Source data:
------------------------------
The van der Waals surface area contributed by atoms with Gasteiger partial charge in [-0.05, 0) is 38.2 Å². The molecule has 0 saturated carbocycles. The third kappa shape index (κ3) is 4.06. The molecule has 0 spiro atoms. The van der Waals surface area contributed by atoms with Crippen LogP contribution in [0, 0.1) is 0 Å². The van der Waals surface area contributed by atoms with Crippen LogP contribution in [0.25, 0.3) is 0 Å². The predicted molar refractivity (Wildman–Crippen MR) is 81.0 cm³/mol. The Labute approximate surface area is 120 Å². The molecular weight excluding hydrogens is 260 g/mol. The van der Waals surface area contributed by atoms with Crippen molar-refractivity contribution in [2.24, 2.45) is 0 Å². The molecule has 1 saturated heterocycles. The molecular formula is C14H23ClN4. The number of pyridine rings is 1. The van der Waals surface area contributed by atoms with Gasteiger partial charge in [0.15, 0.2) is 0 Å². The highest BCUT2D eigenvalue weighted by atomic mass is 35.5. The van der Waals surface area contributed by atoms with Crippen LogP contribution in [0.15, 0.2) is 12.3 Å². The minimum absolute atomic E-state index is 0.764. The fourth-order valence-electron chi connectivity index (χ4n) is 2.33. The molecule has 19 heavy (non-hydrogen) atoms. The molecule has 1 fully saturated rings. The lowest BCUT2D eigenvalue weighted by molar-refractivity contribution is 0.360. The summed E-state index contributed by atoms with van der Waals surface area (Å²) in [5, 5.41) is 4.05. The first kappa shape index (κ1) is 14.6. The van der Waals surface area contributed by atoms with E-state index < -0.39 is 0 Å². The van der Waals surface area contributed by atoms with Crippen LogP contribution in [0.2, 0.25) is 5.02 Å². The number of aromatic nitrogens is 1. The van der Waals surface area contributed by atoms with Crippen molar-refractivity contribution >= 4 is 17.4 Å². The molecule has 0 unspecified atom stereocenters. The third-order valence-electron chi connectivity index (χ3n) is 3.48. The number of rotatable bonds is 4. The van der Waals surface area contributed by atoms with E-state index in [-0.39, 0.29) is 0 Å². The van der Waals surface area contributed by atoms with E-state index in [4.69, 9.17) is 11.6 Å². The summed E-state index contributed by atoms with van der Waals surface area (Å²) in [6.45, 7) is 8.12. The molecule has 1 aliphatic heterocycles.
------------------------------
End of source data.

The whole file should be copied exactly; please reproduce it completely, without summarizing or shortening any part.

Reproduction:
The van der Waals surface area contributed by atoms with Gasteiger partial charge in [-0.05, 0) is 38.2 Å². The molecule has 0 saturated carbocycles. The third kappa shape index (κ3) is 4.06. The molecule has 0 spiro atoms. The van der Waals surface area contributed by atoms with Crippen LogP contribution in [0, 0.1) is 0 Å². The van der Waals surface area contributed by atoms with Crippen LogP contribution in [0.25, 0.3) is 0 Å². The predicted molar refractivity (Wildman–Crippen MR) is 81.0 cm³/mol. The Labute approximate surface area is 120 Å². The molecular weight excluding hydrogens is 260 g/mol. The van der Waals surface area contributed by atoms with Crippen molar-refractivity contribution in [2.24, 2.45) is 0 Å². The molecule has 1 saturated heterocycles. The molecular formula is C14H23ClN4. The number of pyridine rings is 1. The van der Waals surface area contributed by atoms with Gasteiger partial charge in [0.15, 0.2) is 0 Å². The highest BCUT2D eigenvalue weighted by atomic mass is 35.5. The van der Waals surface area contributed by atoms with Crippen LogP contribution in [0.15, 0.2) is 12.3 Å². The minimum absolute atomic E-state index is 0.764. The fourth-order valence-electron chi connectivity index (χ4n) is 2.33. The molecule has 19 heavy (non-hydrogen) atoms. The molecule has 1 fully saturated rings. The lowest BCUT2D eigenvalue weighted by molar-refractivity contribution is 0.360. The summed E-state index contributed by atoms with van der Waals surface area (Å²) in [5, 5.41) is 4.05. The first kappa shape index (κ1) is 14.6. The van der Waals surface area contributed by atoms with E-state index < -0.39 is 0 Å². The van der Waals surface area contributed by atoms with Crippen LogP contribution in [0.2, 0.25) is 5.02 Å². The number of aromatic nitrogens is 1. The van der Waals surface area contributed by atoms with Crippen molar-refractivity contribution >= 4 is 17.4 Å². The molecule has 0 unspecified atom stereocenters. The third-order valence-electron chi connectivity index (χ3n) is 3.48. The number of rotatable bonds is 4. The van der Waals surface area contributed by atoms with E-state index in [-0.39, 0.29) is 0 Å². The van der Waals surface area contributed by atoms with E-state index in [4.69, 9.17) is 11.6 Å². The summed E-state index contributed by atoms with van der Waals surface area (Å²) in [6.45, 7) is 8.12. The molecule has 1 aliphatic heterocycles.